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Former Freddie Mac Exec Criticizes Financial Stability Oversight Council

Don Layton, the former Chief Executive of Freddie Mac, harshly criticized the Financial Stability Oversight Council (FSOC) for its September 25 review of the secondary market. Layton suggested that the review lacked depth and scope in addressing what he perceived as the system’s shortcomings. He added some bits of praise, but generally offered a grade of "Fail" on the FSOC review.

In an op-ed piece published on the blog for Harvard University’s Joint Center for Housing Studies (JCHS), Layton referred to the FSOC review as “in modern slang, mostly a nothing-burger.” He found fault with the review’s absence of insight on the level of servicing to be done by banks and nonbanks, the systemic concentration of risk in Freddie Mac and Fannie Mae, and the problems the secondary market faced in the early days of the pandemic. He also wondered about the lack of mention on making mortgage servicing and compensation more stress-resistant and the risk and capital levels behind the mortgage insurance required on government-sponsored enterprise (GSE) loans carrying loan-to-value ratios of more than 80%.

“The document was astonishingly short at just four pages, and focused only on the two GSEs (the largest but hardly the only significant players in secondary mortgage markets) and then almost exclusively on just the proposed new GSE capital rule from the Federal Housing Finance Agency (FHFA), their regulator,” wrote Layton, who was Freddie Mac’s CEO from 2012 to 2019 and is now a senior industry fellow at the JCHS.

Layton gave a “F” grade to the FSOC for “very inadequate and limited set of comments, which are in no way a complete secondary mortgage market review” and a second “F” for doing “a U-turn somewhere along the way” and not delivering the level of review that he believed the subject demanded.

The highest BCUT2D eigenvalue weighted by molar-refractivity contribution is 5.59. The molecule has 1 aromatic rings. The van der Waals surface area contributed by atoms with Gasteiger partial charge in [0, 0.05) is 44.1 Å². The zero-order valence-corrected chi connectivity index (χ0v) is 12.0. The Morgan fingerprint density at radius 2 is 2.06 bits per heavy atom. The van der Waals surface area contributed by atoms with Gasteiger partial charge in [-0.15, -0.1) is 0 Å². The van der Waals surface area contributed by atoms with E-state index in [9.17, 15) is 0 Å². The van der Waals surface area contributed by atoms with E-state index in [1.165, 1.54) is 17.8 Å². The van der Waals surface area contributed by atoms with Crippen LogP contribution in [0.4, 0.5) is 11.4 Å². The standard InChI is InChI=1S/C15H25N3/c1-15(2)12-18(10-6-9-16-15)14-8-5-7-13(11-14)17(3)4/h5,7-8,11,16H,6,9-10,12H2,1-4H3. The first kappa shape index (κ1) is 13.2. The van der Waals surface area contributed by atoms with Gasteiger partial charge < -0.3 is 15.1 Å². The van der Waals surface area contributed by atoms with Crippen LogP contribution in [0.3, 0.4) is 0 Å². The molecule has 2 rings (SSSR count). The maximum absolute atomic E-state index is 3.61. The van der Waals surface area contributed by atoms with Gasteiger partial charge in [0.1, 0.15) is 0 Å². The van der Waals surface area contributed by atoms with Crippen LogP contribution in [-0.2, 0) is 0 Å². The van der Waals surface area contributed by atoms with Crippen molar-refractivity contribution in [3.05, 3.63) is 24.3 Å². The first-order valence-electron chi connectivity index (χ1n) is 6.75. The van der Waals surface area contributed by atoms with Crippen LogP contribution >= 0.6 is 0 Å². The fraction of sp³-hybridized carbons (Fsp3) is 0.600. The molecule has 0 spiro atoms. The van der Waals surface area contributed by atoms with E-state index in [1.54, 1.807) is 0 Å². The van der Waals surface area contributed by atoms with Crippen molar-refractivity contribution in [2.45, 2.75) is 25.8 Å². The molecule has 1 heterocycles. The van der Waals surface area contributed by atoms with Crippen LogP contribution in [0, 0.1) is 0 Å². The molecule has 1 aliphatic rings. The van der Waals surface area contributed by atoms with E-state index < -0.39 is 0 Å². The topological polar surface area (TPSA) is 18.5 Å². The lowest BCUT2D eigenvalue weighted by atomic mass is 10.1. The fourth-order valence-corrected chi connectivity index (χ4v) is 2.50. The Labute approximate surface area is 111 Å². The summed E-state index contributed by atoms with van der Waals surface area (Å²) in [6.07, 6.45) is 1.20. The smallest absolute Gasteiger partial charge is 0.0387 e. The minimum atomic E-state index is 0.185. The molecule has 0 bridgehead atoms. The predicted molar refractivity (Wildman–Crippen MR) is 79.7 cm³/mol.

Layton praised the FSOC for encouraging the FHFA to require the GSEs “to be sufficiently capitalized to remain viable as going concerns during and after a severe economic downturn.” He noted the most recently available figures, from December 2018, that determined the GSEs would lose $43 billion in a severe adverse scenario. But he also questioned why the most recent data is nearly two years old.

“The severe adverse loss calculated for the GSEs has declined every year since the first calculation was done in 2013,” he stated. “It was expected to do so again and probably be materially less than $43 billion, for the stress test based on December 2019 figures, which should have been disclosed in August of this year, but mysteriously were not. This begs the question: why have the results not been made public? A number materially lower than $43 billion would make the case even stronger that the $243 billion required by the FHFA proposal is simply excessive.”

He added the FSOC never answers the question about the “mysteriously delayed 2019 results” and gave the committee another “F” grade for that unexplained absence.

Layton concluded that the review might have been tainted by politics.

“The comments on the capital rule seem to me to clearly be compromised,” he theorized. “Indeed, how much should we expect FSOC to criticize one of its own members (the Director of the FHFA), when all of its voting members are Trump administration appointees? The report’s findings are the opposite of crisp and it simply drops identified issues too often.”

Read his whole opinion here.

About Author: Phil Hall

Phil Hall is a former United Nations-based reporter for Fairchild Broadcast News, the author of nine books, the host of the award-winning SoundCloud podcast "The Online Movie Show," co-host of the award-winning WAPJ-FM talk show "Nutmeg Chatter" and a writer with credits in The New York Times, New York Daily News, Hartford Courant, Wired, The Hill's Congress Blog and Profit Confidential. His real estate finance writing has been published in the ABA Banking Journal, Secondary Marketing Executive, Servicing Management, MortgageOrb, Progress in Lending, National Mortgage Professional, Mortgage Professional America, Canadian Mortgage Professional, Mortgage Professional News, Mortgage Broker News and HousingWire.
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